Rent values for units have continued to outpace houses with unit rents rising 3.1 per cent during the first quarter of 2022.
According to Corelogic, unit rents outstripped house rents for the fourth consecutive month in April despite unit values, across the combined capitals, lifting by just 0.2 per cent compared to the 1.3 per cent rise recorded for houses.
During the month, Adelaide and regional Western Australia led the pace for unit rental growth followed by Melbourne, Perth, regional Queensland and Sydney.
Corelogic research analyst Kaytlin Ezzy said the strong unit rental growth had been propelled by record low vacancy rates.
“Across the combined capitals, unit rental growth outpaced capital appreciation over the three months to April, with both metrics recording an annual rise of 8.3 per cent,” Ezzy said.
“If rental growth continues to outpace capital gains, increasing rental yields should help incentivise investors who typically prefer the lower maintained unit segment.”
Unit rents performance summary table (end of April 2022)
^Source: Corelogic—April 2022
Alongside the low vacancy rates, apartment rents have started to spike due to a lack of new supply coming online and as international migration returns.
Total unit listings levels in Brisbane and Adelaide remain approximately 40 per cent below the previous five-year average despite the newly advertised unit listings having somewhat normalised over recent months.
At the other end of the spectrum, Sydney and Melbourne’s total advertised unit supply is now between 8 per cent and 17 per cent above the average, suggesting that more units are being added to market than are being sold.
Darwin continues to return the strongest unit yield at 6.6 per cent followed by Perth and Adelaide.
Sydney’s unit yields are now at 3.1 per cent, while Melbourne’s yields are now at 3.6 per cent.
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“Moving forward, a number of factors will likely help insulate the lower density sector,” Ezzy said.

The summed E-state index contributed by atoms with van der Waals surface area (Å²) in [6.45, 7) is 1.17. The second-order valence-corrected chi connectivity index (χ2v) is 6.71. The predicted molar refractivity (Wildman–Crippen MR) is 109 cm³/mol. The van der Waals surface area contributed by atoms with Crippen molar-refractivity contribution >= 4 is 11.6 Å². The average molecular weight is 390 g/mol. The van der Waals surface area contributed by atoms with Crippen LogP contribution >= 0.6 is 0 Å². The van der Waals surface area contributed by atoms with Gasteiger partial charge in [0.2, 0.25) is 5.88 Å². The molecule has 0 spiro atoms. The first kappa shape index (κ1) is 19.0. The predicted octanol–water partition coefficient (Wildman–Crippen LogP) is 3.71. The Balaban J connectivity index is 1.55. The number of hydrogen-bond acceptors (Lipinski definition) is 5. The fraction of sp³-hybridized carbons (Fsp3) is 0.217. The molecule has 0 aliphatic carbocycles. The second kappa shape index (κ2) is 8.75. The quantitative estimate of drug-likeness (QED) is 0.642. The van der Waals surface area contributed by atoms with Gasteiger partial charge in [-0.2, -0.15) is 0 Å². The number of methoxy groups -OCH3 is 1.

“These factors include increased overseas migration, and the relative affordability of units compared to the house segment, as well as the recent upswing in new investor financing seen in February and March.”
The value of new investor loan commitments reached a record high of $11.7 billion in March, up 2.9 per cent for the month and 48.4 per cent on an annual basis.
The value of investor loan commitments had continued to increase each month since November, except for in February this year.
Unit values performance summary table (end of April 2022)
^Source: Corelogic—April 2022
Making up 38.6 per cent of the capital city unit market, the 1.2 per cent decrease in Sydney’s unit values weighed heavily on the combined capitals growth metric in April, with all other capitals reporting quarterly growth.
Brisbane, having recorded its highest quarterly growth rate since January 2008, led the pace of quarterly growth followed by Adelaide and Canberra.
In Melbourne, unit appreciation appears to be regaining some steam with recording a 0.4 per cent increase in values, resulting in the city’s first positive quarterly growth rate since January.
Regional houses have continued to outperform regional units, with the pace of growth easing across both segments from the 1.7 per cent rise seen in March.
Regional Queensland led the pace of quarterly growth, recording a new cyclical high of 6.3 per cent, followed by regional Western Australia, regional Tasmania and regional New South Wales.
“While value growth across most unit and house markets is now losing momentum, Brisbane and regional Queensland units are yet to show signs of a slowdown in growth,” Ezzy said.
During the first three months of the year, units in East Melbourne notched up a 6.2 per cent rise while apartments in Parkville also defied the downturn, with median prices rising by 5.1 per cent.
Kensington was up by 4.5 per cent, Carlton by 4.4 per cent and Southbank by 4.2 per cent.
In Sydney, apartment prices in Eastgardens in the eastern suburbs rose 4 per cent, while Terrigal and Hamlyn Terrace on the Central Coast climbed by 6.5 per cent.
Swan Hill, in regional Victoria, notched 14.4 per cent – the highest quarterly growth recorded across all markets.
The median unit price in Oxenford on the Gold Coast jumped 14.3 per cent. It rose by 11.3 per cent in Noosaville on the Sunshine Coast and by 14.2 per cent in Bunbury in regional Western Australia.